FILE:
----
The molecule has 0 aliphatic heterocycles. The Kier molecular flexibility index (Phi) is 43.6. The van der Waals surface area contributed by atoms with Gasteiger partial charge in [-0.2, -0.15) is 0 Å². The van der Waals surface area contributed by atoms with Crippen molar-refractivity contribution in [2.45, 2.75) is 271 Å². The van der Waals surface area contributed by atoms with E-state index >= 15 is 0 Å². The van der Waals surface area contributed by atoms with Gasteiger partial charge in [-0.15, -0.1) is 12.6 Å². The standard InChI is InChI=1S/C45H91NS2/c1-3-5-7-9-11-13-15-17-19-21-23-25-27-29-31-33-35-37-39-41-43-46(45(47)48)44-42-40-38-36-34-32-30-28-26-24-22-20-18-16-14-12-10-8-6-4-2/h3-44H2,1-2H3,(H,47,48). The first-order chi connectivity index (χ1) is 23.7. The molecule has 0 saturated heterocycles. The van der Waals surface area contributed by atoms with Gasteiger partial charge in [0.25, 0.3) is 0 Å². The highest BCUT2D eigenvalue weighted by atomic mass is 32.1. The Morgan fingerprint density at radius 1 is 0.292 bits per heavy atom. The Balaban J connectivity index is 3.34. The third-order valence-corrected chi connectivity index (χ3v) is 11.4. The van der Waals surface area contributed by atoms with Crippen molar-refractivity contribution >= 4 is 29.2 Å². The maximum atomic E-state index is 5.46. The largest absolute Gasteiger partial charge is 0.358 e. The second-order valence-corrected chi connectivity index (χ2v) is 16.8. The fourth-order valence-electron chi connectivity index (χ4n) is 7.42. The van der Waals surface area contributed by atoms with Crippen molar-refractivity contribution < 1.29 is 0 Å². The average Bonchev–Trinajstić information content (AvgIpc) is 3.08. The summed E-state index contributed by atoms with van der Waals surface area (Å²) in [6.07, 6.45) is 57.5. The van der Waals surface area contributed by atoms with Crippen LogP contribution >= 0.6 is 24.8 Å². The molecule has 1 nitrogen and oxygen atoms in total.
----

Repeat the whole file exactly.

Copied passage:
The molecule has 0 aliphatic heterocycles. The Kier molecular flexibility index (Phi) is 43.6. The van der Waals surface area contributed by atoms with Gasteiger partial charge in [-0.2, -0.15) is 0 Å². The van der Waals surface area contributed by atoms with Crippen molar-refractivity contribution in [2.45, 2.75) is 271 Å². The van der Waals surface area contributed by atoms with E-state index >= 15 is 0 Å². The van der Waals surface area contributed by atoms with Gasteiger partial charge in [-0.15, -0.1) is 12.6 Å². The standard InChI is InChI=1S/C45H91NS2/c1-3-5-7-9-11-13-15-17-19-21-23-25-27-29-31-33-35-37-39-41-43-46(45(47)48)44-42-40-38-36-34-32-30-28-26-24-22-20-18-16-14-12-10-8-6-4-2/h3-44H2,1-2H3,(H,47,48). The first-order chi connectivity index (χ1) is 23.7. The molecule has 0 saturated heterocycles. The van der Waals surface area contributed by atoms with Gasteiger partial charge in [0.25, 0.3) is 0 Å². The highest BCUT2D eigenvalue weighted by atomic mass is 32.1. The Morgan fingerprint density at radius 1 is 0.292 bits per heavy atom. The Balaban J connectivity index is 3.34. The third-order valence-corrected chi connectivity index (χ3v) is 11.4. The van der Waals surface area contributed by atoms with Crippen molar-refractivity contribution >= 4 is 29.2 Å². The maximum atomic E-state index is 5.46. The largest absolute Gasteiger partial charge is 0.358 e. The second-order valence-corrected chi connectivity index (χ2v) is 16.8. The fourth-order valence-electron chi connectivity index (χ4n) is 7.42. The van der Waals surface area contributed by atoms with Crippen molar-refractivity contribution < 1.29 is 0 Å². The average Bonchev–Trinajstić information content (AvgIpc) is 3.08. The summed E-state index contributed by atoms with van der Waals surface area (Å²) in [6.07, 6.45) is 57.5. The van der Waals surface area contributed by atoms with Crippen LogP contribution >= 0.6 is 24.8 Å². The molecule has 1 nitrogen and oxygen atoms in total.